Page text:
What is pareidolia?
Pareidolia is seeing faces in things, some emergent order within seemingly chaotic landscapes, like clouds, wood grain, patterns in tile, nature etc. This has been a source of fascination since I was a kid and was constantly looking for, and finding, odd faces everywhere. There’s always so much to see when you’re open to it, lots of little friends, or scary creatures saying hello. In the future, I will share the collection of pareidolic creature photographs I have taken over the years, this particular rabbit hole goes very deep.
And who have you been inspired by lately besides these pareidolic creatures?
Ahhh I’m inspired by so many things. One of my biggest inspirations for a while has been Paul Laffoley, he’s an amazing visionary artist who synthesized so many esoteric and philosophical concepts into each of his paintings, they feel like they’re alive and transmitting so much information. He even lists his references in his work. Another big inspiration is Carl Jung and the framework of psychological alchemy and emotional transformation. I’m also inspired by Orlan who is a French performance artist and bio-hacker who uses her identity and body as her medium, she calls it Carnal Art. She’s done performances while she’s in the midst of having plastic surgery, and recently she replicated herself as an AI robot. My friends, my potential parallel selves, cosmic geometry, and relationships of all sorts are also a great source of inspiration.
Now tell me more about your current Hella Feelin It NFT collection: How did you come up with that name for the collection? What is it exploring?
This collection contains videos and images I made between 2009-2020. The term “hella” is an homage to my Californian identity and emotional intensity. It also conveys the idea that a person’s experience of reality, and consequently their identity, is centered around the emotional state they are hella feelin at any given moment. A lot of the work I make involves taking an image of my face, altering and replicating it until it becomes something else entirely–spiraling forms, buildings, various structures and portals, simultaneously effacing and aggrandizing myself. The associated intimately linked emotional experiences are also similarly obscured into remixed realitease.
I use the pseudonym Nuspeed for this collection, which is an anagram of my name, a slight remix of “me.” Also during the majority of this time, I wasn’t so open about making art, so it was also a good way to hide from potential lurking family members. The pieces represent experiences from that period in time, with a healthy dose of absurdity thrown in for fun. Also some of these pieces were created to accompany writings by another secret alias of mine who is currently resting before resurrection.
Can you talk more about what you are working on in the Cryborg Crytearion collection?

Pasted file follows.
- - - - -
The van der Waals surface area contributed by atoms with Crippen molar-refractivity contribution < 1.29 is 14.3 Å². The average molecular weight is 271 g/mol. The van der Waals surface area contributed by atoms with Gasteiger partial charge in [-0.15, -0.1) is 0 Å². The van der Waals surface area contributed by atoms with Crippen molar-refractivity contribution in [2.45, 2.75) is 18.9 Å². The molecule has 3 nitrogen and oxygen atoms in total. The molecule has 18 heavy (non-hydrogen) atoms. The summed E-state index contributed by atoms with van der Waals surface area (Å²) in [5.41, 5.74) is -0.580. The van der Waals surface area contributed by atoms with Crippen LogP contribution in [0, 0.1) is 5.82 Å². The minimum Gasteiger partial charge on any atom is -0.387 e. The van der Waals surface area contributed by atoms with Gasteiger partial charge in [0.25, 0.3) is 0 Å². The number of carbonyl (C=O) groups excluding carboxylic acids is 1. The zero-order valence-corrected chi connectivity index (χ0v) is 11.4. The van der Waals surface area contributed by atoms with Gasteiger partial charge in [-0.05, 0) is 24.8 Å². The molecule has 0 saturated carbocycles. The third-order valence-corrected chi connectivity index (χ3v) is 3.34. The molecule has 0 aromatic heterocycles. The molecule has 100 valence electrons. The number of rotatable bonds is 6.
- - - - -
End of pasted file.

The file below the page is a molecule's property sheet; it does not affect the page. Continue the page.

The Crytearion Collection is a collection of Non Fungible Tears. Cryborg is my musical and performance alter ego that originated almost 10 years ago. The main narrative of this project is about exploring the extremity of emotions through the lens of a humanoid AI that develops the ability to cry. I’m experimenting with the idea of transmuting emotional energy and trauma/drama, in the form of tears, into a CRYptocurrency. This is simulating the proof of work process of generating value, as Cryborg is also a machine completing complex emotional algorithms to excrete value, while also mirroring the alchemical transformation process of the great work of creating gold from lead, which in this case is gold from dread. One of the main questions I’m asking is “Does my sadness hold any market value?”
Besides producing the Cryborg Crytearion collection in the artist residency, how are you currently contributing to Black Sky?
I’m helping to shape how the artist residency works, strategizing on proposals for DAOs, planning events, contributing to ideas for the zine, and donating 50% of the sales of my Hella Feelin It collection to Black Sky.
And the closing question: what is an idea you have for minimizing dystopia?
I think something that would help minimize dystopia is if people were engaging with life in a way that I call “Living la vida L.O.C.A.” which stands for “law of comparative advantage.” The Law of Comparative Advantage, in economics, refers to when a country is most successful when it produces goods and services at the lowest opportunity cost. When applying this concept to individuals, without the strict utilitarianism of economics, I think dystopia could be minimized if people were encouraged and supported, from a young age, to really figure out what they do best and enjoy doing with little to no resistance, finding their "comparative advantage." The current model of trying to alter oneself to fit the needs of the market, reducing an individual’s sense of sovereignty, is traumatic. I think that since we’re all becoming globally connected, people are gaining more opportunities to find communities that align with their values and goals and we’ll hopefully see a greater shift in this direction.